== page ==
Another interesting exercise with unbendable arm is how to break it; not literally. Firstly check your partner has unbendable arm, then place the palm of your hand under the blade of your partners. Gently drag the flesh, on the bottom of their handblade, away from your partner's shoulder (taking up the slack) and in an arc move the hand toward the shoulder. This should be quite easy, that slight tug on the partner's skin whilst moving in an arc should be able to 'break' the most unbendable of arms.
Another variation is to pull on the little finger and again move in an arc bringing the little finger to the shoulder.
I'm interested hear what results people get from trying these.
We refer to the above as 2nd ki test (a pre-requisite to passing a 3rd kyu in our school) All that it demonstrates is that the person being tested is creating the unbendable arm feeling by extending their mind out through their finger tips.
If the tester acts as if the fingertips are like the nozzle on a hosepipe and that the testees mind is like the water being sprayed out, it is easy to gently redirect the tip of the 'hose' in an arc back towards the shoulder.
The way I teach to 'overcome'/pass this test is to imagine that their whole being is at the tip of the nozzle and that the 'stuff'' (mind/ki/water/light,whatever feeling) that was streaming from the tip of the fingers is now heading out forward from the head to the feet. This works well enough to be able to pass the test without any extra physical effort.
Teaching, learning and passing these 'tests' are just a building block to eventual 'total' mind body co-ordination. Only when this state is achieved in dynamic situations can 'real' aikido take place.
For me, a proper understanding of the ki developement tests only really sunk in when I started to teach them myself. I had managed to do them by following my teachers instructions, they worked so, hey, bring it on. Teaching helped me to work out what was really happening, that and reading Dan, Mike and others' contributions, which has given me a better perspective on my own physical/facial structure, when I am co-ordinated.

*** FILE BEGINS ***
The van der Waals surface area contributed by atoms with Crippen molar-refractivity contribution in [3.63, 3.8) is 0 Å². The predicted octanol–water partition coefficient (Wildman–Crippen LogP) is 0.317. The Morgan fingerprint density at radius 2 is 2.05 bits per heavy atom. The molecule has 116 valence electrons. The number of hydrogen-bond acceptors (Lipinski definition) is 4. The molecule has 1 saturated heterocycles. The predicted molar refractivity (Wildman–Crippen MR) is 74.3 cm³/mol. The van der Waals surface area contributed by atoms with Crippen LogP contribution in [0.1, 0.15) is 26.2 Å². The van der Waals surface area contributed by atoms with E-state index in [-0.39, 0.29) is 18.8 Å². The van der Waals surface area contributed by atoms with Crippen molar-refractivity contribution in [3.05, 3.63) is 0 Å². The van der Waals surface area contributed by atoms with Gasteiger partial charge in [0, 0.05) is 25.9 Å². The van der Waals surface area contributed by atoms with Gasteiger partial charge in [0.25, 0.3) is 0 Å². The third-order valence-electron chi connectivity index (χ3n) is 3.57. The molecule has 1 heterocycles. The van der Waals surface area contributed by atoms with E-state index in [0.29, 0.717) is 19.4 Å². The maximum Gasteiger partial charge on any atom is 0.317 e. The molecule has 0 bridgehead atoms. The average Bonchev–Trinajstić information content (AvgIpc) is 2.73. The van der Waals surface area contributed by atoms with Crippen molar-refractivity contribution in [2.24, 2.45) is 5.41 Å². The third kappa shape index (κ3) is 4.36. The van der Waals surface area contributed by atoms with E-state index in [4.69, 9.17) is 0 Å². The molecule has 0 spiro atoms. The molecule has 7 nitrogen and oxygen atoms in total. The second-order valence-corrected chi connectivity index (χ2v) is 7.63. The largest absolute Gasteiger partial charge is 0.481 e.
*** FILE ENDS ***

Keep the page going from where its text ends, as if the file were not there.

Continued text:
I also now understand that aiki with your uke happens before any physical contact is made, but that's another topic, maybe
Like Mike Haft, I am not a Ki Society member, but we do precede all of out aikido training with many ki developement exercises.
It is a stretch for my imagination to think of getting to the point that I am now with my aikido, without so much attention being paid to the correct 'state' required to achieve the levels of aikido that we aspire to ( for me to be able to deal calmly and effortlessly with any attack, similar to the Tohei's of this world ). It must be possible though, as people are writing about what I understand and they are not all from the same background.
Last night in class I thought I'd try something that has been discussed here quite a bit. That is the running push to the chest, which O'Sensei, Tohei, Shioda and others can be seen dealing with on film, by 'bouncing' the attacker away. I was pleasantly surprised and my uke's where flumoxed by the results ( they didn't know beforehand what I was going to do, I just asked them to attack with a double handed running push to the chest). My result definitely wasn't as spectacular as O'Sensei, but the result to all present was similar. I now know what I did to achieve the result I did. I will continue work on getting better, what else is there to do?